Allowing a hard candy to slowly dissolve in your mouth, thus saturating your teeth in sugar, gives bacteria ample time to create enamel damaging acid. Most hard candies also contain citric acid which causes cavity progression. Additionally, biting down on one of these hard treats can cause chips and fractures in your teeth.
Sports and energy drinks:
These drinks are loaded with sugar and acid, which pose a significant risk to teeth. A study published in Nutrition Research in 2008, found sports drinks to be more erosive than some soft drinks.
All alcoholic beverages pose a risk to your oral health. Alcohol causes dehydration and a dry mouth which contributes to tooth decay and gum disease. Alcohol consumption also increases the risk of oral cancer.
As with alcohol, coffee can dry out your mouth. Coffee stains have also been found to be more persistent than tobacco stains and are more likely to become discoloured again. Heavy coffee stains tend to also be sticky, which attracts bacteria and plaque. Moreover, coffee is acidic which causes enamel erosion. We know coffee is probably one of the most difficult temptations to give up, but you can minimise the damage by drinking a glass of water after and adding as little sugar as possible.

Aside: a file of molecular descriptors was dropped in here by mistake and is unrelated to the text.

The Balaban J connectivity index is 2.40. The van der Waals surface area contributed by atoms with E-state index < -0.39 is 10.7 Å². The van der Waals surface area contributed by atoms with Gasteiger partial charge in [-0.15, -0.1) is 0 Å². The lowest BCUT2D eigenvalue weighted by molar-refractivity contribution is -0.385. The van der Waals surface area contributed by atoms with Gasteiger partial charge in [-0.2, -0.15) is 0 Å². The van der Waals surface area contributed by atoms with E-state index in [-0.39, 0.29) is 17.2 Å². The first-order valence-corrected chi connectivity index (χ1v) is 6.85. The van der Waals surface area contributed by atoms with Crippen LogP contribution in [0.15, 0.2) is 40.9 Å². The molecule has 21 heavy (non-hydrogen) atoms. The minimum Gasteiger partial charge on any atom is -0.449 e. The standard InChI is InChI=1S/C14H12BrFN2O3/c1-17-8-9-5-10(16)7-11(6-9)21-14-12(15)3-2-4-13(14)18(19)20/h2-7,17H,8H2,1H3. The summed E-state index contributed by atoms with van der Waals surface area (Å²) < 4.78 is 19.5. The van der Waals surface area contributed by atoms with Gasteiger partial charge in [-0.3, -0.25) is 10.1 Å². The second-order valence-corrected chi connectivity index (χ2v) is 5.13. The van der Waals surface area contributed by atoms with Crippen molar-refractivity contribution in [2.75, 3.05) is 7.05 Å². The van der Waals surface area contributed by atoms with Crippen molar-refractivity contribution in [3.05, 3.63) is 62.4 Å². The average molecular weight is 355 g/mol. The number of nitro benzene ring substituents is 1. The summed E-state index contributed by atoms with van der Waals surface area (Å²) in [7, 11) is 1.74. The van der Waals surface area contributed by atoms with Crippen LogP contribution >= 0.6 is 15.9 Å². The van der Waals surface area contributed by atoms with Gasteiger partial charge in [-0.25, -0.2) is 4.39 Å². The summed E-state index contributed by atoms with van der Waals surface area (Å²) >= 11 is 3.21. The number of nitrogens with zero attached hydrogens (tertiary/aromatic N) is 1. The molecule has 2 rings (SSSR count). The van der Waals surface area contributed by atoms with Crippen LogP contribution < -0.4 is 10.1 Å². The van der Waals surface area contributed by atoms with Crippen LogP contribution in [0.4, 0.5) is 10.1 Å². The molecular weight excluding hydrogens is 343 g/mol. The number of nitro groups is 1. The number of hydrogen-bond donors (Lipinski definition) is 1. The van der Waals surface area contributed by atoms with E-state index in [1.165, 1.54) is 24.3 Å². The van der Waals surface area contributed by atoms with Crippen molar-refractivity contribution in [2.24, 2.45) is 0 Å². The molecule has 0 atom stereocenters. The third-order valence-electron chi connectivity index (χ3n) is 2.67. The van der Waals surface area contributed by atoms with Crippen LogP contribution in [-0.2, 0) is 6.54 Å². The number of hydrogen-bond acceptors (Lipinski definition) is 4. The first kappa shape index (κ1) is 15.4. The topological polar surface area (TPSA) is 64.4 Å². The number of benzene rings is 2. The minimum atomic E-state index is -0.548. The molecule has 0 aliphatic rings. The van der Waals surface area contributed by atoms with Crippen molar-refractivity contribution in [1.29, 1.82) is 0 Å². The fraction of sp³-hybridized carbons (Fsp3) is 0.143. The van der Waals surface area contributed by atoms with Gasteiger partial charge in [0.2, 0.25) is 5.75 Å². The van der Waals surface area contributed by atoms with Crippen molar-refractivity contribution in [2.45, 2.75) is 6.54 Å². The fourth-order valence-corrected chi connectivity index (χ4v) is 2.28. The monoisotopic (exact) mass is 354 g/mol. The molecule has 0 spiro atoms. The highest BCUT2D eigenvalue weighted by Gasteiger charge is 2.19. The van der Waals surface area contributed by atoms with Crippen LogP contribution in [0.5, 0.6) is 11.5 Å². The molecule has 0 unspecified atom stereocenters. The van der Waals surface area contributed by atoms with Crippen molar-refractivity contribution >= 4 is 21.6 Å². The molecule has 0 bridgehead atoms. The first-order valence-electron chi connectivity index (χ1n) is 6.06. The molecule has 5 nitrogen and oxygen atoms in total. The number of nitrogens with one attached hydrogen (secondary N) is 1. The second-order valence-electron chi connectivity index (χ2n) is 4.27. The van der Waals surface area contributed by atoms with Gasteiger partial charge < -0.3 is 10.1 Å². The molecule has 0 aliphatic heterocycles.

Citrus fruit and fruit juices:
Yes fruit and 100% fruit juices have an array of health benefits but they contain high levels of acid. Grapefruit and lemons have been found to be the most acid, while oranges are the least acidic. We recommend drinking a glass of water after a fruity snack to wash down any acid and sipping on fruit juices using a straw, to reduce dental exposure to the acids.
Crackers, potato chips and white bread:
The refined carbohydrates found in these snacks, are quickly broken into sugar filled mushy substance that stays trapped between your teeth for a long time. Ensure that you wash these snacks down with water and brush and floss well.
Pickles and Vinegar:
We’re all tempted to drizzle some vinegar over potato chips or snack on a gherkin, but once again the problem is acid. Studies have shown that those who frequently consume vinegar containing foods are at an increased risk for enamel erosion. Once more make sure you drink a glass of water with these snacks.
Overall, it’s better to avoid foods that have an extremely negative effect on your overall health (like soft drinks), but even if you can’t avoid the odd treat here or there, the following habits will help your teeth and gums stay healthy:
Avoid frequent snacking. Leave sufficient time for your mouth to recover and for saliva to naturally replenish minerals to your teeth. Limit your food intake to 3-5 times a day and let your mouth rest between meals.
To minimize the damage of some of the foods and drinks on this list, try to consume them as a part of a meal, rather than on their own.
Try to rinse your mouth with water after a meal and drinks lots of water throughout the day as well.
Wait 20 minutes after a meal to brush your teeth, especially if you’ve consumed highly acidic foods. This will give your saliva sufficient time to work.